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Merry Christmas

Merry Christmas

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Published by Anthony Simone

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Published by: Anthony Simone on Aug 14, 2012
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08/14/2012

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By Anthony Simone © 2008
It was 8:45 when I got there and I wasn’t sure if I’d have time enough to do it. See Santa, I mean. InMacy’s. Yeah, the
one on 34th Street. Yeah, from the movie (and not that lousy remake for TV, either).
It was chilly, too, given that this was Santa’s first day for this year’s New York gig. Underdressed for 
the weather but determined to see Santa, I hustled up the escalator (no elevators for me, bub) to thefourth floor where the old man was situated.
Sure enough, he was there and since it was his first day there weren’t many kids around, or anybody for 
that matter. So I ambled up to him and said, as earnestly as I could,
“Santa, can I have a few minutes of your time?” He stared at me from behind the granny glasses perched on his red nose and said, “Whatare you, kidding me?!” I blanched. “You’ve got to be 40 years old at least!” “Forty
-six, actually,
Santa,” I muttered, “and I still believe in „.” my voice trailed off. Santa glared at me for a moment.“Damn!” he finally said, “I haven’t seen one of you in a long time.” Another stare. “I get out of here at9, wanna have a drink?” “I always want to have a drink, Santa,” I rep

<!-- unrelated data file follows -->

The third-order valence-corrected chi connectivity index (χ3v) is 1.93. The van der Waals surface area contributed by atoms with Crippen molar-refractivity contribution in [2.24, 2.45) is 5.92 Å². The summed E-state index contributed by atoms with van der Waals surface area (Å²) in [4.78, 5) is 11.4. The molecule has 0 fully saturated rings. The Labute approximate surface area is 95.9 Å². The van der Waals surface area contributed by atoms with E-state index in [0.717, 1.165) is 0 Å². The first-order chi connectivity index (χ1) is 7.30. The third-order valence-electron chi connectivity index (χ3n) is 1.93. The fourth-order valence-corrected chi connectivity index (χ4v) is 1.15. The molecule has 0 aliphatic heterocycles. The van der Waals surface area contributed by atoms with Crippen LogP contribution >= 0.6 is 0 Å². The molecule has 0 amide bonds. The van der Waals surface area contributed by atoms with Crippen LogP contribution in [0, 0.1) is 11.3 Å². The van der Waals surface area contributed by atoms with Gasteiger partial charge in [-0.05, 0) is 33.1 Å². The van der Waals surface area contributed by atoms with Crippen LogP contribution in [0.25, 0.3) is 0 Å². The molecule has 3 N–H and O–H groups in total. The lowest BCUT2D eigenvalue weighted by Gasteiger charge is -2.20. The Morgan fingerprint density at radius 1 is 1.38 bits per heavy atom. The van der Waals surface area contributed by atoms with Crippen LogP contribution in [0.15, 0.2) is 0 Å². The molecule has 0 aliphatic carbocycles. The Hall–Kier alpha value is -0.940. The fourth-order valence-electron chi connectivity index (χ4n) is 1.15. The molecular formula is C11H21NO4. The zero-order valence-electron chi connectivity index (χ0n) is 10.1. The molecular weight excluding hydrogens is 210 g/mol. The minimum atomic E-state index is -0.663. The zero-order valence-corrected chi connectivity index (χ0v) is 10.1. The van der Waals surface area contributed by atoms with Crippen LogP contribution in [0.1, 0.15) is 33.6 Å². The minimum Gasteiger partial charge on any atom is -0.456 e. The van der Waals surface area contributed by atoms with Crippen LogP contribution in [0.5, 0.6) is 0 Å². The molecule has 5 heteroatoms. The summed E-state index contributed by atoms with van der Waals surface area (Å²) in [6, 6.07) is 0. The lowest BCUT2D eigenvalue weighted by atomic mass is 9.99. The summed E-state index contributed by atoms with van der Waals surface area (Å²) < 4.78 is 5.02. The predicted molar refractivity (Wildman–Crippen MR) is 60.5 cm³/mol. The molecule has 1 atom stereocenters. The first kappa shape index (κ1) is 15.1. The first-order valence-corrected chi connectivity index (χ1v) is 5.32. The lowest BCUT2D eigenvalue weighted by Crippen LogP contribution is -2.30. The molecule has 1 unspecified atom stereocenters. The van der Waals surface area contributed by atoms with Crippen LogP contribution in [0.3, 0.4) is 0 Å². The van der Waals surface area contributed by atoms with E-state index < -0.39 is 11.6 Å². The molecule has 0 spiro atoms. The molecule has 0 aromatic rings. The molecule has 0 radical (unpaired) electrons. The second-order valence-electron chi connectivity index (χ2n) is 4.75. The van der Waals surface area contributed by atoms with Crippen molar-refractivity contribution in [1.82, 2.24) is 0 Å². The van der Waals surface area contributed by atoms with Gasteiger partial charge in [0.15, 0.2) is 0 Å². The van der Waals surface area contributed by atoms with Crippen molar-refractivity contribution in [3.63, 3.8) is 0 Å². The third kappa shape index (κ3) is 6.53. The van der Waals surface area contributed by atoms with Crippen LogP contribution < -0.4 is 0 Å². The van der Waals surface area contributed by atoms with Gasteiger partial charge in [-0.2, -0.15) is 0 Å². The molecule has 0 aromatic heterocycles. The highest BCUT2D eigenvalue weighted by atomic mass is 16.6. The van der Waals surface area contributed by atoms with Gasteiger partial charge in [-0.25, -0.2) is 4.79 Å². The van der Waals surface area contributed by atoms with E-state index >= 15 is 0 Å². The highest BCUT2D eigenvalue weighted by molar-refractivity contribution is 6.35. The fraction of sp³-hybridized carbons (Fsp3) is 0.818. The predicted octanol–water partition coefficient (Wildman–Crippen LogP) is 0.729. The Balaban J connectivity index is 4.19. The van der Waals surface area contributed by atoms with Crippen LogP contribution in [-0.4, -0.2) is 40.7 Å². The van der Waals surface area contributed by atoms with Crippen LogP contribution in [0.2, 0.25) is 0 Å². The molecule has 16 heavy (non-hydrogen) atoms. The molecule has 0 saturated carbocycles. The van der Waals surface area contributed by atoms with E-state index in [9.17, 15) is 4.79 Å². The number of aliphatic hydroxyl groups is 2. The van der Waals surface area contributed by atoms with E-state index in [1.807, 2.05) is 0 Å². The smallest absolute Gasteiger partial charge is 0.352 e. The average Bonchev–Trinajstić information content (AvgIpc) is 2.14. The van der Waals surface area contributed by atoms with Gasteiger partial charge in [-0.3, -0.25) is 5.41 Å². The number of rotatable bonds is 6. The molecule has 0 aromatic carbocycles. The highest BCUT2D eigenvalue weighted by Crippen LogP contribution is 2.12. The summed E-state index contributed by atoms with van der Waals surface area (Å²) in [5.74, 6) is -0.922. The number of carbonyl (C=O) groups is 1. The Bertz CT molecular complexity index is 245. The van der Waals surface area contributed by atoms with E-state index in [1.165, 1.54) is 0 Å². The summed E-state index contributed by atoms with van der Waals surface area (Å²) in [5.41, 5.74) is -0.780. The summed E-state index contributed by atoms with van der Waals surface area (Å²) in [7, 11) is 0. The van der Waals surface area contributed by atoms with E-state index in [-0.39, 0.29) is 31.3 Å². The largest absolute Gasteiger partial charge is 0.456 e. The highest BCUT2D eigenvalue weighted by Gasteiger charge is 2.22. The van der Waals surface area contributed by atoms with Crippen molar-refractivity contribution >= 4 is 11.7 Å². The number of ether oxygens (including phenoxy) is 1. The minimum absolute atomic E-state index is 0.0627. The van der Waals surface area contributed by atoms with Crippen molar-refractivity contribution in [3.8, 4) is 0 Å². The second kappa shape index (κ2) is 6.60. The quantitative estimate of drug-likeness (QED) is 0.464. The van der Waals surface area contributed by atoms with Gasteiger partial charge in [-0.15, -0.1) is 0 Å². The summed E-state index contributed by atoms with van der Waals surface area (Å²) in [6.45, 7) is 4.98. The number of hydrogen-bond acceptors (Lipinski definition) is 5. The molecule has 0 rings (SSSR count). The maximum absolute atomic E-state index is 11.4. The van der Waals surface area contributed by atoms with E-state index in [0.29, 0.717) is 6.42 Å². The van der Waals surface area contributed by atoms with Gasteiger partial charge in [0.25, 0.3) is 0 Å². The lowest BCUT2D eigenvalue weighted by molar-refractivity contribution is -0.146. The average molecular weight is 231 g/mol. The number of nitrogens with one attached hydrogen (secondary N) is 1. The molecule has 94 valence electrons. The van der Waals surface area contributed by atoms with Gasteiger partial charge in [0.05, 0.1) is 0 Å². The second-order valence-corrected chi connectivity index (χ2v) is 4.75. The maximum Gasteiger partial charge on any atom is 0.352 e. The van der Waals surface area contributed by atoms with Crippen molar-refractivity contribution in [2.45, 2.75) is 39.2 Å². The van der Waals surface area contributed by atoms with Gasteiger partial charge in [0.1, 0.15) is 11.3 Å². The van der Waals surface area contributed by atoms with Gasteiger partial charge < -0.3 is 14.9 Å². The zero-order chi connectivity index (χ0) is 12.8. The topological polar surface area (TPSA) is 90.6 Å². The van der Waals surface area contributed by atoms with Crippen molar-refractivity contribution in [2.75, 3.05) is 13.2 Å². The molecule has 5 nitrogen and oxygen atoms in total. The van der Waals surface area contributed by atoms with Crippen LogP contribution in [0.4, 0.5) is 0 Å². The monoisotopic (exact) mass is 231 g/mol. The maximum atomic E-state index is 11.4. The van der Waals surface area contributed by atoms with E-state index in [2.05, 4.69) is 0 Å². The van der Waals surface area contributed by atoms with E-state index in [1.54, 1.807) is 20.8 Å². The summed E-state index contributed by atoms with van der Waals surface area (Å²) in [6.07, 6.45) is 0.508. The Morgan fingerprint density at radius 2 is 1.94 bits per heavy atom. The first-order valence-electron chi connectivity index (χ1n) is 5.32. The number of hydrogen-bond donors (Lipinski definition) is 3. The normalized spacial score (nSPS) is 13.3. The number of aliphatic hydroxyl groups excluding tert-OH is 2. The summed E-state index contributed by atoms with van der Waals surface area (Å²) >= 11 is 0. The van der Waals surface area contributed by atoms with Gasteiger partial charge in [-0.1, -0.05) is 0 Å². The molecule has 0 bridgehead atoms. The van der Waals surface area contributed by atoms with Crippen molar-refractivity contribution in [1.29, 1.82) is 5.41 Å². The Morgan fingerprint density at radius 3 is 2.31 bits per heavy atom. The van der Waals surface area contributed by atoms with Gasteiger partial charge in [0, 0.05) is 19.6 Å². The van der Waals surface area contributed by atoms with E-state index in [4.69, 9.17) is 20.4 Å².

lied, barely concealing my delight
over this unexpected good fortune. “Great, “he said. “Go over there and hang around the toaster ovenswhile I finish up here, then meet me at the main terminal bar in Grand Central at 9:15. Sharp.” And,
with a wave of his hand (no sashes available) I was off to Grand Central.The main terminal of Grand Central station is a wonder at any time, but during Christmas it is glorious.The ceiling is already covered with the constellations ever so softly lit and, with the addition of all theChristmas lights, wreaths and ornaments, that ceiling becomes a canvas of urban beauty andimagination. Since the bar is close by, the images are always around you from peripheral points. Santaknows his spots. No sooner had I sat down than h
e appeared. Yeah, appeared. Like, I didn’t see himcoming. Like, his ass just showed up on the stool next to me. “So, great spot, huh?” I nodded inagreement. Santa looked at me again intently and smiled. “Let’s get a drink and you’re buying cause
Santa do
esn’t carry money.” “Not even gas money?” I asked. “Very funny,” he said. The drinks were
ordered, arrived in short order and, after what seemed to be an interminably long sip, Santa looked at
me again. “So, let me ask YOU something?” I nodded. “What in th
e world would make a 46 year old
man want to talk with Santa?” Before I could answer, he blurted out, “and why do you STILL believein me? I’ve been thinking of hanging this up and letting the deputies handle the admin stuff anyway.”
 
“Well, Santa,” I began, and he interrupted me again. “Listen, I know you call me Santee Clauz andthat’s what you say to all the kids, too, so go ahead and call me that.” I grinned and said, “OK, Santee,here’s the story. I’ve got a lot to ask of you this year; a lot more than
 
usual, so I thought I’d make a tripto see you and, New York was the closest and best spot I knew of.” Santa fingered his rocks glass andreplied, “You don’t ask for much to begin with, at least not for yourself. So, what do you want?” “How